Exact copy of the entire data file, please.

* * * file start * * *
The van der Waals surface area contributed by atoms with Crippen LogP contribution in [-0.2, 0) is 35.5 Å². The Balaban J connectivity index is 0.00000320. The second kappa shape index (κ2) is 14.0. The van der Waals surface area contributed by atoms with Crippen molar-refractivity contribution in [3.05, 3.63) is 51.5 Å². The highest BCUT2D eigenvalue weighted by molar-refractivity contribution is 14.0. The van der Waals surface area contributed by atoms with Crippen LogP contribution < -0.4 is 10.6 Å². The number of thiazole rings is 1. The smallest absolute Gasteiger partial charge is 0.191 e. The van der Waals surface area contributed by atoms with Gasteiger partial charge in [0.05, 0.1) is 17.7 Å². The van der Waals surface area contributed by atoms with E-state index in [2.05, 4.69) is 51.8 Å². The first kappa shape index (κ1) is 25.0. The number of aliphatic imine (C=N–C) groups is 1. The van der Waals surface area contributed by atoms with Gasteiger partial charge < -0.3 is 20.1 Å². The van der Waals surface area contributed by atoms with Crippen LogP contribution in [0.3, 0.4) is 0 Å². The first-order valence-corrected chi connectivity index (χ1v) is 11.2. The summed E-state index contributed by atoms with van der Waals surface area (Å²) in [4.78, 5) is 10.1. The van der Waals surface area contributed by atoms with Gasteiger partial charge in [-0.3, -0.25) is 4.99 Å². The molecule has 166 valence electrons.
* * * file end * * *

The van der Waals surface area contributed by atoms with Crippen LogP contribution in [-0.2, 0) is 35.5 Å². The Balaban J connectivity index is 0.00000320. The second kappa shape index (κ2) is 14.0. The van der Waals surface area contributed by atoms with Crippen molar-refractivity contribution in [3.05, 3.63) is 51.5 Å². The highest BCUT2D eigenvalue weighted by molar-refractivity contribution is 14.0. The van der Waals surface area contributed by atoms with Crippen LogP contribution < -0.4 is 10.6 Å². The number of thiazole rings is 1. The smallest absolute Gasteiger partial charge is 0.191 e. The van der Waals surface area contributed by atoms with Gasteiger partial charge in [0.05, 0.1) is 17.7 Å². The van der Waals surface area contributed by atoms with E-state index in [2.05, 4.69) is 51.8 Å². The first kappa shape index (κ1) is 25.0. The number of aliphatic imine (C=N–C) groups is 1. The van der Waals surface area contributed by atoms with Gasteiger partial charge < -0.3 is 20.1 Å². The van der Waals surface area contributed by atoms with Crippen LogP contribution in [0.3, 0.4) is 0 Å². The first-order valence-corrected chi connectivity index (χ1v) is 11.2. The summed E-state index contributed by atoms with van der Waals surface area (Å²) in [4.78, 5) is 10.1. The van der Waals surface area contributed by atoms with Gasteiger partial charge in [-0.3, -0.25) is 4.99 Å². The molecule has 166 valence electrons.